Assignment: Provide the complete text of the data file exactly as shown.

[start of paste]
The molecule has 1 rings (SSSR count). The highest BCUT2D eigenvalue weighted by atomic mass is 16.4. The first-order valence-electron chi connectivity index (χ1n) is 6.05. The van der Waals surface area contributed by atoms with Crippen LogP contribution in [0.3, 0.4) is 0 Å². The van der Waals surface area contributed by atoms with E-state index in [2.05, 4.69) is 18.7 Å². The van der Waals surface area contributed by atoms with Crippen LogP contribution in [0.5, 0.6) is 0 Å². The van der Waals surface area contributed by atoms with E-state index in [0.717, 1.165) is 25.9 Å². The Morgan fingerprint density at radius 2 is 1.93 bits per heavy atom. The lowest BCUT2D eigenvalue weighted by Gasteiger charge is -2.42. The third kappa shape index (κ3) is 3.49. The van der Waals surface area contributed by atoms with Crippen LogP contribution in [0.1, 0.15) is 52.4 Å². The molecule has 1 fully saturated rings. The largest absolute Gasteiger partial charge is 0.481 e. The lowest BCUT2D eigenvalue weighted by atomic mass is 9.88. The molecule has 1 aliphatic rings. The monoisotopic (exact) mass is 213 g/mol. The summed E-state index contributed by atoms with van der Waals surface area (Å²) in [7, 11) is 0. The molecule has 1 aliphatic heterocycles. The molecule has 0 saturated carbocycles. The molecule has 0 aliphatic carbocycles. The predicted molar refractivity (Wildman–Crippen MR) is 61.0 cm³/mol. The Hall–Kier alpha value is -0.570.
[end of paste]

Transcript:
The molecule has 1 rings (SSSR count). The highest BCUT2D eigenvalue weighted by atomic mass is 16.4. The first-order valence-electron chi connectivity index (χ1n) is 6.05. The van der Waals surface area contributed by atoms with Crippen LogP contribution in [0.3, 0.4) is 0 Å². The van der Waals surface area contributed by atoms with E-state index in [2.05, 4.69) is 18.7 Å². The van der Waals surface area contributed by atoms with Crippen LogP contribution in [0.5, 0.6) is 0 Å². The van der Waals surface area contributed by atoms with E-state index in [0.717, 1.165) is 25.9 Å². The Morgan fingerprint density at radius 2 is 1.93 bits per heavy atom. The lowest BCUT2D eigenvalue weighted by Gasteiger charge is -2.42. The third kappa shape index (κ3) is 3.49. The van der Waals surface area contributed by atoms with Crippen LogP contribution in [0.1, 0.15) is 52.4 Å². The molecule has 1 fully saturated rings. The largest absolute Gasteiger partial charge is 0.481 e. The lowest BCUT2D eigenvalue weighted by atomic mass is 9.88. The molecule has 1 aliphatic rings. The monoisotopic (exact) mass is 213 g/mol. The summed E-state index contributed by atoms with van der Waals surface area (Å²) in [7, 11) is 0. The molecule has 1 aliphatic heterocycles. The molecule has 0 saturated carbocycles. The molecule has 0 aliphatic carbocycles. The predicted molar refractivity (Wildman–Crippen MR) is 61.0 cm³/mol. The Hall–Kier alpha value is -0.570.